1.10.5: Access to Toilet Facilities
Access to toilet facilities in the district is generally poor. This fact is depicted by the 2000 population and Housing Census of Ghana and field data. The data from the two sources indicate that water closet (WC), the most preferred facility, is not common with majority of households in the district and in the region. Just about 7.4% of households in the district have access to water. The few existing WCs are mainly located in the district capital and other communities with access to piped water, such as Donkro-Nkwanta.
Majority of the households in the district frequently use public toilets which could be WC, KVIP or Pit latrine. Again, about 31.4% of the people adopt the use of the traditional pit latrine, popularly known in local parlance as “hwii-tim”). The water closet facility is not common with households in the district possibly because of the need for piped water for its use which does not exist in the communities.
About 17.2% of the people do not use any facility but rather adopt crude method, popularly known as “free range” disposal. Defecating anywhere, anyhow poses health hazards to the people. This is because the faucal substances are washed away into streams and rivers which also serve as source of drinking water to a section of the population.
Data generated from the field revealed similar situation indicated by the 2000 population and Housing Census Report. The field data however seem to show levels of improvement over the cast decade, the situation however is still gloomy for the district.
Access to Water Closet improved from 1% in 2000 to 7.4% in 2009. This may be due to availability and extension of piped water schemes in Nkoranza and Donkro-Nkwanta. Table 1.60 Shows access to toilet facilities in 2009.
In the Nkoranza South District, public toilets are constructed by the District Assembly and managed by private individuals for and on behalf of the Assembly. Household toilets are managed by private individuals for and on behalf of the Assembly. Household toilets are managed by the individual households and landlords. Patrons of public toilets pay facility user fees to the caretakers or private manager. About one-third (1/3) of the money realized is used to maintain the facility, a third is paid to the Assembly and the remaining one-third is retained by the caretaker as his wage or remuneration.
The private households operate their facilities on their own. However, they engage the services of the Assembly Environmental Health Unit, DWST and Works Unit for dislodgement services and technical support. Their level of management has seen the sustainable use of facilities. The private operations of the public facilities have a better edge over the District Assembly managing the facilities directly. To maximize profit and to maintain business, the private care-taker tries to avoid revenue leakages and also good standard of cleanliness of the facility to attract patrons. The challenges of management of toilet facilities in the district include:
- High pressure on the limited number of facilities
- Dumping of foreign substances into toilets do not facilitate smooth dislodgement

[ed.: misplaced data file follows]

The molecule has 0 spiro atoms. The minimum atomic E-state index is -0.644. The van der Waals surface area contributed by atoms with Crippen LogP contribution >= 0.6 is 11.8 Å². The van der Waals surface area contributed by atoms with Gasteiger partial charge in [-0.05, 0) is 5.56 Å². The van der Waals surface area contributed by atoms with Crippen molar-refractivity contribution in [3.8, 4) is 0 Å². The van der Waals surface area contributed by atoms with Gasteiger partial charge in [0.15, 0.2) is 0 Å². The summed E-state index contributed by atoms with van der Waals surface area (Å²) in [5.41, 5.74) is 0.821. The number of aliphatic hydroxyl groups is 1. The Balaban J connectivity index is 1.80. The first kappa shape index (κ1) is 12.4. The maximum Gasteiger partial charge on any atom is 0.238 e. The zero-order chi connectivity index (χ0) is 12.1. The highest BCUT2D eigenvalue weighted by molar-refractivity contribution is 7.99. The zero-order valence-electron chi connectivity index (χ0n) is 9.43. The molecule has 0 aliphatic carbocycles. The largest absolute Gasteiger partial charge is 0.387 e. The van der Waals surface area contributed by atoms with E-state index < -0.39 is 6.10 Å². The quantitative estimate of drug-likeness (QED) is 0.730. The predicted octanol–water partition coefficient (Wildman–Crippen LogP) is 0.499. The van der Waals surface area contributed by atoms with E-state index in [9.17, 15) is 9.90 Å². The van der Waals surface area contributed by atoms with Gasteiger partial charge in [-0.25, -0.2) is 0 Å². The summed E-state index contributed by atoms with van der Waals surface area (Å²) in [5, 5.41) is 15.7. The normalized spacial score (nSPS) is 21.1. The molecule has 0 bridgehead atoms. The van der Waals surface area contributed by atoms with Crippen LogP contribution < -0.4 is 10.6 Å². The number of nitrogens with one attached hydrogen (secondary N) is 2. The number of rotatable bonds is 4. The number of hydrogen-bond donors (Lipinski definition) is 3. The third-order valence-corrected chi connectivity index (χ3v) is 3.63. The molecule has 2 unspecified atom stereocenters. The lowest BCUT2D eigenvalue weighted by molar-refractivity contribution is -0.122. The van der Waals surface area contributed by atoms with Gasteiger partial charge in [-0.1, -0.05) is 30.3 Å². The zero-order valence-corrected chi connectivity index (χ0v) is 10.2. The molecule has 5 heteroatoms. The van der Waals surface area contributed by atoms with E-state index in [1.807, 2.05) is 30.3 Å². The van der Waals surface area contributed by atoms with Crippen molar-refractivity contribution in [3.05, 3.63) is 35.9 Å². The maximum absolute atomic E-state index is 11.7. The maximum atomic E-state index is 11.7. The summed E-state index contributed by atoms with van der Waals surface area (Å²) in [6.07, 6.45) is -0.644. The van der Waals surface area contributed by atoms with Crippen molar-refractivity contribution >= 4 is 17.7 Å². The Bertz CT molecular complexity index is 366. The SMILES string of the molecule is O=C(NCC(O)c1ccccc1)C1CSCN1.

- Low user feeds fixed by the Assembly for the private operators
- Failure of private estate developers to construct household toilets as part of housing development is putting excess pressure on the few existing public facilities.
a) Opportunities in the Sanitation Sector
Capital inflow from Central Government and donors
Existence of sanitation policy and strategic plan
District sanitation training and support from CWSA in place
Willingness of communities to pay matching contribution in kind or in cash
b) Challenges to the Sanitation Sector
Inadequate sanitation facilities and services
High illiteracy levels
Low hygiene and health education
Poor environment sanitation practices
High poverty levels limiting the ability of households to pay for sanitation investment and services
1.10.6: Waste management
Liquid waste comprises sullage – from household washing and cooking and that from the toilet facilities. Sullage generated is proportional to the water consumption, ranging from 70 to 90 percent of water used.
The 2000 Population and Housing Census report (Analysis of District Data and Implications, 2005) indicates that majority of households in the district (63.9) dispose off liquid waste on the street or outside the house (See Table 1.61). The trend holds similarly for the region as a whole. The next adopted method of disposing liquid waste is in the compound, accounting for 31.2%. These practices accumulate stagnant water and as breeding grounds for mosquitoes and other household pests who transmit diseases, such as Malaria, Cholera and Sleeping Sickness. The practice is probably due to lack of or inadequate drains and gutters. This is because the few open drains and gutters normally harder roads constructed in few urban towns in the district. Estates developers do not realize the need to construct proper drains and gutters for such purposes.
Number of Latrines in the District
According to data generated from the field, the total number of toilet facilities in the district is 2,642. This figure comprises private, public, institutional and industrial. The distribution is shown in Table 1.62 below.